• FaceTime: Free iOS-based video chatting for up to 32 participants; best for casual businesses where everyone has an iPhone
  • Simple business video conferencing and webinars with permanent video meeting room URL and one-click screen sharing; best for personalized meeting rooms
  • Cisco Webex Meetings: Webex-based Zoom alternative with a generous free plan; best for businesses with Webex-enabled conference rooms

Must-Have Features For Video Conferencing

As follows are some must-have features for business video conferencing. You may want additional features on top of these, but the following features will be essential for most businesses.

Screen Sharing

The ability of video conference hosts and participants to share their screens is key for any collaborative business that works online. Whether you’re working in PowerPoint, Google Docs, or another application, it’s often important for participants to not just hear and discuss but also to visualize the topic of discussion, whether through images, bullet points, or a demonstration of a particular application.

Depending on your needs, in addition to screen sharing, you may also want to let hosts and/or participants “draw” on the screen and also share your cursor movements.

Gallery View

In small and medium-sized groups, it’s ideal to be able to see everyone’s screen at once. Usually, this is an option you can toggle on or off. This way, everyone feels equally included, and you get a better sense of who all is present. Zoom made this feature famous, but increasingly, other video conferencing platforms have it as well.

Software Compatibility

It’s important that your video conferencing software is fully compatible with the other software your business uses. For example, Microsoft Teams probably isn’t the best choice for businesses that work exclusively with Google Docs. However, if there’s a web conferencing program that’s outside of your primary software ecosystem that you want to use for its feature set, it may have a software integration that lets you use those programs together. For example, UberConference integrates with G Suite and Slack. Just make sure your software is compatible before purchasing, especially if you’re making an annual commitment.

Call Recording

Recording your calls — and letting participants know the call is being recorded — helps keep meetings on task and provides a reference point if you want to go back and listen to what was discussed. It can also be important for compliance reasons. Usually, video conferencing programs will allot you a certain amount of online storage for recorded calls. Some but not all video conferencing services include call recording as a free feature.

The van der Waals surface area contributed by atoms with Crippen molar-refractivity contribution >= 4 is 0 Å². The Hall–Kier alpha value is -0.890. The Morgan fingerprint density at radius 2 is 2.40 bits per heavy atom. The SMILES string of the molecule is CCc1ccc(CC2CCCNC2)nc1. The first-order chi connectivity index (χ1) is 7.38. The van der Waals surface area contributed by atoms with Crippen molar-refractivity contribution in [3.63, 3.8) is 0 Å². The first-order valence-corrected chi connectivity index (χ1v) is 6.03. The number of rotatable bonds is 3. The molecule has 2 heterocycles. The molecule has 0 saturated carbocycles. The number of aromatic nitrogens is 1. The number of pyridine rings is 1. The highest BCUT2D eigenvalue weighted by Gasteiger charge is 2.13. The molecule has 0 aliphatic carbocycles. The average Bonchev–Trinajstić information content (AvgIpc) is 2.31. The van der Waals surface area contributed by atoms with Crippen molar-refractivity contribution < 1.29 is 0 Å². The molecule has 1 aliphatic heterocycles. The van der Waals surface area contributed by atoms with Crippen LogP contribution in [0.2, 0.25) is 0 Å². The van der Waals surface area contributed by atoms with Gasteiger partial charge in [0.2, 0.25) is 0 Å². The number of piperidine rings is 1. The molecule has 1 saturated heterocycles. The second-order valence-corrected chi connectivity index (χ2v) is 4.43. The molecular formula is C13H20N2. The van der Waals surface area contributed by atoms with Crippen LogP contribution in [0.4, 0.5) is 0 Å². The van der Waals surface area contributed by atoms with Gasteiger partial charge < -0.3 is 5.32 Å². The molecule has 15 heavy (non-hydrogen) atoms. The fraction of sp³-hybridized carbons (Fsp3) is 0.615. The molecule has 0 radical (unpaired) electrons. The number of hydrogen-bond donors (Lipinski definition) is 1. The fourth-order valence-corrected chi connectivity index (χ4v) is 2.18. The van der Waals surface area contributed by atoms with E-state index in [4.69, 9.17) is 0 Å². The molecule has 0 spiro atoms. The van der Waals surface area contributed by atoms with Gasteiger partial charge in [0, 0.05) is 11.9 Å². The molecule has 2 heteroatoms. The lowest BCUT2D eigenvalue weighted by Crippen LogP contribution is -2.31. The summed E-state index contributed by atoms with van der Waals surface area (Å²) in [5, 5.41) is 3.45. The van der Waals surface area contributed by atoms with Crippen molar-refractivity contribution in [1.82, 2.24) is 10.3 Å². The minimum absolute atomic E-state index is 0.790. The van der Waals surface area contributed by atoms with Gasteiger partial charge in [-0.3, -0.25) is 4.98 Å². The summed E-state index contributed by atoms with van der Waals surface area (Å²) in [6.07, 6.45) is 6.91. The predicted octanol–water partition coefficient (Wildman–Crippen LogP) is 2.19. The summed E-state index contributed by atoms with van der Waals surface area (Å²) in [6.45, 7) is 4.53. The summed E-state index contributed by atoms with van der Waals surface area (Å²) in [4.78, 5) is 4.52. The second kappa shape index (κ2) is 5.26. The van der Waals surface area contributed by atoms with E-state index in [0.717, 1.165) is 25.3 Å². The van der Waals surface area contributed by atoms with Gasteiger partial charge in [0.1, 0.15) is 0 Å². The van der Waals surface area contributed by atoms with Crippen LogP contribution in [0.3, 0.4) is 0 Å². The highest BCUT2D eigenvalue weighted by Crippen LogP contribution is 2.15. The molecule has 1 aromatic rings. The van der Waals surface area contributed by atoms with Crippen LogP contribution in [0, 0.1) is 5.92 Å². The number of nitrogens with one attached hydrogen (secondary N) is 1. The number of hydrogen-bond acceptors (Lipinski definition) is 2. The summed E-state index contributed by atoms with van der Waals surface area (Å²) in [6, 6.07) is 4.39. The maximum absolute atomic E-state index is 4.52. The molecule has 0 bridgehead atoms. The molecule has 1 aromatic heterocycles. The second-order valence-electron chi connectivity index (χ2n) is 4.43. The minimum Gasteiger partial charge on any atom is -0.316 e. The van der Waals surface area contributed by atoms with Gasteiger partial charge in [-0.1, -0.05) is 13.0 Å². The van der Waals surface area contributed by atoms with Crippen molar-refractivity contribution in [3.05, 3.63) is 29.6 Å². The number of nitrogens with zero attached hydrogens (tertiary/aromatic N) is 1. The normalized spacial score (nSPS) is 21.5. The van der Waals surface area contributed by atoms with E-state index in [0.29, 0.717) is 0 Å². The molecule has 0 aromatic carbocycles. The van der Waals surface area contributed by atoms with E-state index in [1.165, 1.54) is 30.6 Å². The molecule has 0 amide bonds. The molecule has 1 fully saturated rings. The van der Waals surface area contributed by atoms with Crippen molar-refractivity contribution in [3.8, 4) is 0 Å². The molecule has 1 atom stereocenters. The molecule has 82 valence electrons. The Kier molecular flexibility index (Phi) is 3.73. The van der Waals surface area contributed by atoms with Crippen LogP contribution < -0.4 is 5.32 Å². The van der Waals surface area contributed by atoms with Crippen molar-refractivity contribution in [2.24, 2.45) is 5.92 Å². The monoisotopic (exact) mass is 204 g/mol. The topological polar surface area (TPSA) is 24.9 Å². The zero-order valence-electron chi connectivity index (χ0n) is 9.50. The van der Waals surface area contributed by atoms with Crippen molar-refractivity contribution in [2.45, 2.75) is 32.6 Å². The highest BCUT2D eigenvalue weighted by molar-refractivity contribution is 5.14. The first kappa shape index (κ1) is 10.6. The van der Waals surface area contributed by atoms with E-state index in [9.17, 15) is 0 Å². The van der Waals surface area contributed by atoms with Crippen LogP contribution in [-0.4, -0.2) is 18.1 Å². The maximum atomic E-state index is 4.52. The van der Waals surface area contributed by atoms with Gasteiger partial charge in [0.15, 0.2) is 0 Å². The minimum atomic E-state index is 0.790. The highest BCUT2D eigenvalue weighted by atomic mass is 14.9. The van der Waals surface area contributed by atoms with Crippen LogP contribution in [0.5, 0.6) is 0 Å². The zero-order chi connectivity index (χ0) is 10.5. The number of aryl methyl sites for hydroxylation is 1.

You might also want to take call recording to the next level and choose a program that automatically transcribes your conferences.

Dial-In Option

It’s helpful to give everyone the option to dial from their phone to participate in just the audio portion of a video call. This can be useful for large web conferences and webinars. Usually, this is a paid feature.

A dial-in option is useful to reduce bandwidth on a call and also to give people the opportunity to join a meeting if they are driving or if they can’t immediately access the video calling platform on their device.

Strong Mobile Apps

Virtually every web-based video conferencing service has mobile app versions of its software for iPhone and Android users. The mobile apps are usually a pared-down version of the software suite accessible on your web browser or downloaded software. When evaluating a service, make sure you know what features are available on the mobile version compared to the full version and if any key features are missing or difficult to use on the mobile app.

Non-Users Can Join

Many video chatting services include a link that allows anyone to join a call, even if they don’t have a login for that particular app or don’t have the app installed. This feature makes it possible to reach everyone on your team, even if they’re not at home or on their usual work device. It also makes it easier to reach clients and people outside your organization who aren’t using the same platform as you.

Really, any feature that makes a call quick and effortless to join will make the video calling experience smoother and encourage participation.

Security Features

Hosts should be able to lock a room, control who enters, and password-protect a room if desired. As far as encryption, most video conferencing apps encrypt the videos, but not all are end-to-end encrypted. For example, FaceTime calls are end-to-end encrypted, but Skype calls are not. The level of encryption you need will likely depend in part on what kind of information you’re sharing on video calls.

Video Conferencing Best Practices

Found a video conferencing app you like? Great! But make sure you follow these best practices when getting started with video conferencing. You’ll thank me later!

Wear Wireless Earbuds